On June 1, 2022, Mayor John Tory proclaimed June as National Indigenous Peoples Month.
National Indigenous Peoples Month is a time to learn, reflect, and celebrate the diversity of First Nations, Métis and Inuit across Tkaronto and all of Turtle Island.
National Indigenous Peoples Month reminds us to consider the unique needs of the Indigenous peoples in all of the work that we do. We must listen to their voices and stories and partner with them to help guide us in our work moving forward.
Throughout the month, all Canadians can learn about the history of First Nations, Inuit and Métis Peoples, and further embrace the opportunity to learn more about their identities. This month is also a time to celebrate the resilience of all Indigenous peoples, their vibrant and distinct cultures, and their beautiful languages.
The month is also a time to remember the unmarked graves that were uncovered at residential schools across the country. We mourn for those that didn’t return from these schools and in their memory, we renew our commitment to actively work towards truth, justice and reconciliation.
The City of Toronto encourages all residents to take time to educate themselves about Indigenous histories, strengths, and contributions.
Here are some ways to participate in National Indigenous Peoples Month:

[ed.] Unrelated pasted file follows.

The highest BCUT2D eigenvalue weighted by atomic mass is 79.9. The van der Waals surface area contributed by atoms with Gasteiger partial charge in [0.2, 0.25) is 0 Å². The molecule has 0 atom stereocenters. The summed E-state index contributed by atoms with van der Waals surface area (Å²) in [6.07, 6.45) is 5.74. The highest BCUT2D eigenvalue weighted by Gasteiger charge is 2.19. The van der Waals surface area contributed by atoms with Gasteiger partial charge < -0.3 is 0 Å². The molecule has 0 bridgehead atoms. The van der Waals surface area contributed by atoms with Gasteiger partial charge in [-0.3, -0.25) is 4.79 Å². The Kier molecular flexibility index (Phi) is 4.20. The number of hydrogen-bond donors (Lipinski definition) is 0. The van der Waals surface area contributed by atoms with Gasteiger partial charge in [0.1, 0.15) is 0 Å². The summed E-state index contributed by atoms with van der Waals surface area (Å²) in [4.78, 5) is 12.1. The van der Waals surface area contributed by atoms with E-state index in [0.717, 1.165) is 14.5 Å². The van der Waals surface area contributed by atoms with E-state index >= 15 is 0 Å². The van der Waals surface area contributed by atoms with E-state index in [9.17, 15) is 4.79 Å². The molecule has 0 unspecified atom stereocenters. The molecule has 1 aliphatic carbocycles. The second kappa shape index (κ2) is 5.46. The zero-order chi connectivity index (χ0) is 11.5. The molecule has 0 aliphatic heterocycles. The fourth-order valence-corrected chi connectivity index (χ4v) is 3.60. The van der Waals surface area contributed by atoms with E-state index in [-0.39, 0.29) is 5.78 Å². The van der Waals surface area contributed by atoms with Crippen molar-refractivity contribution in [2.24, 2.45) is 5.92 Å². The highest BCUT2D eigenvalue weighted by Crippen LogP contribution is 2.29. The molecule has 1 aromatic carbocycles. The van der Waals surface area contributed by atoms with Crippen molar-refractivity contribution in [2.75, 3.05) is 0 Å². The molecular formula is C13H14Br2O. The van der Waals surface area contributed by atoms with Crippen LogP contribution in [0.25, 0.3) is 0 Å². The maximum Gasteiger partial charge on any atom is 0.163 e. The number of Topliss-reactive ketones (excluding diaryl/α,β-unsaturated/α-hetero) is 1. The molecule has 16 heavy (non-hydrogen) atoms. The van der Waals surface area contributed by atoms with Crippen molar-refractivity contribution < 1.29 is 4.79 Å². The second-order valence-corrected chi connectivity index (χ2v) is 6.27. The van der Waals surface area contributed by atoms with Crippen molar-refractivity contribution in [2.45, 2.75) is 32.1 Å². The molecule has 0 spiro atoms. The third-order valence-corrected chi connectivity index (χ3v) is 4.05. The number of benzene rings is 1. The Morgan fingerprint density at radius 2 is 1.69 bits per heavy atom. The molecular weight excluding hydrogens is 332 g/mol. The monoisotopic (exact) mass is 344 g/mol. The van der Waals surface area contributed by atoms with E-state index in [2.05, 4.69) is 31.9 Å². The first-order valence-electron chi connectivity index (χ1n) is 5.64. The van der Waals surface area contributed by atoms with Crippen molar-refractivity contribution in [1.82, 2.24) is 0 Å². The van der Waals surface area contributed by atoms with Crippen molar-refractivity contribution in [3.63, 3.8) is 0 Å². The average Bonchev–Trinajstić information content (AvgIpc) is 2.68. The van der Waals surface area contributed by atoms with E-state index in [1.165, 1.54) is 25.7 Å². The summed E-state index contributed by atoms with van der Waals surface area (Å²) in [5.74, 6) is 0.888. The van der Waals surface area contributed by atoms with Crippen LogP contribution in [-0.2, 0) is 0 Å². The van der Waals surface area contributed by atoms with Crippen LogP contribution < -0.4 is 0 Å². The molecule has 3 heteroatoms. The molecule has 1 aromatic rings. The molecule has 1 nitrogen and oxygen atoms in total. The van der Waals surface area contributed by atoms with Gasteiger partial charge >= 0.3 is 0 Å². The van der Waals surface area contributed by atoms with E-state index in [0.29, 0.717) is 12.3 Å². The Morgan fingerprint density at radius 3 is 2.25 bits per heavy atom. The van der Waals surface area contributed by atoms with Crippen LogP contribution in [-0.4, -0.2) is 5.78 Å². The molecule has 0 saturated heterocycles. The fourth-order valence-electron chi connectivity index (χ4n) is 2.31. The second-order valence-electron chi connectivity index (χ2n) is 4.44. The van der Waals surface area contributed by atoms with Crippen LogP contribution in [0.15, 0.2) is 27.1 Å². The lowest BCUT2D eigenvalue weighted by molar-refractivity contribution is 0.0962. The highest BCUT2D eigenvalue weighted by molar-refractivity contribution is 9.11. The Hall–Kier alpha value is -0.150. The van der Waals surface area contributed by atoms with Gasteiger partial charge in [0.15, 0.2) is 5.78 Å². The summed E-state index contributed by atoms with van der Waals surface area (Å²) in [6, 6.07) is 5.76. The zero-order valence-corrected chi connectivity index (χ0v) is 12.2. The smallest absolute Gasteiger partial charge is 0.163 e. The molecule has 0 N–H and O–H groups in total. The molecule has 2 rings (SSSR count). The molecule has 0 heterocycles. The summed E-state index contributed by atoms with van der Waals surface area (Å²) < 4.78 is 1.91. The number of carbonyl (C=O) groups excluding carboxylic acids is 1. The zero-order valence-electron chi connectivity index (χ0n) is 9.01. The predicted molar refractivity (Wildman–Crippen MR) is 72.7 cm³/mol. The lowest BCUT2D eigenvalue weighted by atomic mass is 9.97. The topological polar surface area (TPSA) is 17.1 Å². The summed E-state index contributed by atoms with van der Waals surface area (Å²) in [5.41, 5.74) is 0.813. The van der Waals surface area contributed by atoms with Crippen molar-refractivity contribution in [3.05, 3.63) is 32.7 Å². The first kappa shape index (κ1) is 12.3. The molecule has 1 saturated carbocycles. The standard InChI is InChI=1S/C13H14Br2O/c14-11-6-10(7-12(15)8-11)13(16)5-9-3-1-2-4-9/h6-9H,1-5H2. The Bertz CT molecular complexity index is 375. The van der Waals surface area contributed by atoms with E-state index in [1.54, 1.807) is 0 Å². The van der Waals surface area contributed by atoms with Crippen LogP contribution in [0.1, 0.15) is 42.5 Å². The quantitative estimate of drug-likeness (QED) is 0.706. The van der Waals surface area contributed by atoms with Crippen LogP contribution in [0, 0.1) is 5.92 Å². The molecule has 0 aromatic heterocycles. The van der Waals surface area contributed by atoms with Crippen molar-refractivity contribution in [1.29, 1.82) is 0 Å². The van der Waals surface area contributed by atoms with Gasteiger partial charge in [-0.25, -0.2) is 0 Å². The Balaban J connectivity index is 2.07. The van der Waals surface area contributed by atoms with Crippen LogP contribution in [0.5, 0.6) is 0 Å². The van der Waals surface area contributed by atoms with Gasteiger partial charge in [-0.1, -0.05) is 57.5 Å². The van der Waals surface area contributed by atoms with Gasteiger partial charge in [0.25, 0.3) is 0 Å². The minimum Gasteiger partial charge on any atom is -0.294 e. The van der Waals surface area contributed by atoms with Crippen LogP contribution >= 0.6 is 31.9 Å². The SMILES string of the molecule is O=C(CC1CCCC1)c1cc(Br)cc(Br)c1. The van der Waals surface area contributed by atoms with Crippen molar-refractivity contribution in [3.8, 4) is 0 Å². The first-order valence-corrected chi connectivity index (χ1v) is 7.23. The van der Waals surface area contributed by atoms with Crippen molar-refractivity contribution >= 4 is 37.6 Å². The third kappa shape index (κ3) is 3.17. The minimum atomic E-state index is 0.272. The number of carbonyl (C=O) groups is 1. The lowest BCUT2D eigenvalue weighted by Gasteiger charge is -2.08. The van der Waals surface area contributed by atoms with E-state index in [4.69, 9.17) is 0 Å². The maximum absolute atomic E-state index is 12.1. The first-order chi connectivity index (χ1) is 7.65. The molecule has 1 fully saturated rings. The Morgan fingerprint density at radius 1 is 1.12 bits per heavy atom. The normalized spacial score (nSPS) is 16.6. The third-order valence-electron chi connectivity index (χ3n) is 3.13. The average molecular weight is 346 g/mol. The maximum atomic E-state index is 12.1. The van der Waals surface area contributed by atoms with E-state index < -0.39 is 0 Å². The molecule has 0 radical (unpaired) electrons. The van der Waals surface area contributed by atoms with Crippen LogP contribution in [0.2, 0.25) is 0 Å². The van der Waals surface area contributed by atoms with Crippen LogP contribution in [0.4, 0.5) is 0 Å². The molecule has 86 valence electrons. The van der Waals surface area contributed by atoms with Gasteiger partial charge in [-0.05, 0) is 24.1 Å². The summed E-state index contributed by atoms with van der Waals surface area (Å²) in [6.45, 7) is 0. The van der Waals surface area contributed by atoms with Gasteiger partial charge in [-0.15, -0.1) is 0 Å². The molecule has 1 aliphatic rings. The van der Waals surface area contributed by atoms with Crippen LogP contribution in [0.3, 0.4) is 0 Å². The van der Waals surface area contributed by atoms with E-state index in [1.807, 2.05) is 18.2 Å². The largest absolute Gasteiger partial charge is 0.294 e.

- Read the Truth and Reconciliation Commission’s Calls to Action and the National Inquiry on Missing and Murdered Indigenous Women and Girls Calls for Justice
- Read the City of Toronto’s first Reconciliation Action Plan, which will guide its actions towards truth, justice and reconciliation from 2022 to 2032
- There are many Indigenous books recommended by CBC
- The National Film Board of Canada offers a rich online collection of Indigenous-made films through Indigenous Cinema, a website that provides free streaming of more than 200 film titles
- Learn more about Indigenous organizations, events and research via the Tkaronto Indigenous Portal
- Learn about the significance of land acknowledgements in Tkaronto: “Land acknowledgements: uncovering an oral history of Tkaronto,” via Local Love
- Watch a new Heritage Minute about Tom Longboat, an Onondaga long-distance runner and one of the 20th century’s most celebrated athletes, who lived and trained in Toronto, or read about his contributions during the First World War on the City’s Veteran Memories page
- Attend events:
- June 18 – 19, Indigenous Arts Festival, Fort York National Historic Site (250 Fort York Blvd.), featuring the Na-Me-Res Traditional Pow Wow on June 18
- June 21 at 5:30 a.m., National Indigenous Peoples Day Sunrise Ceremony, Nathan Phillips Square (100 Queen St. W.)
- June 21, 10 a.m. – 7 p.m., Indigenous Day Celebration: Free concerts featuring Juno Award-winning artists in Yonge-Dundas Square, presented by the Native Canadian Centre of Toronto
- June 21, 8 – 10:30 p.m., Indigenous Day Celebration: Concert and drone show at Ashbridges Bay Park, presented by the Native Canadian Centre of Toronto
- Throughout June, Toronto Public Library offers virtual and in-person events
- Support Indigenous entrepreneurs and businesses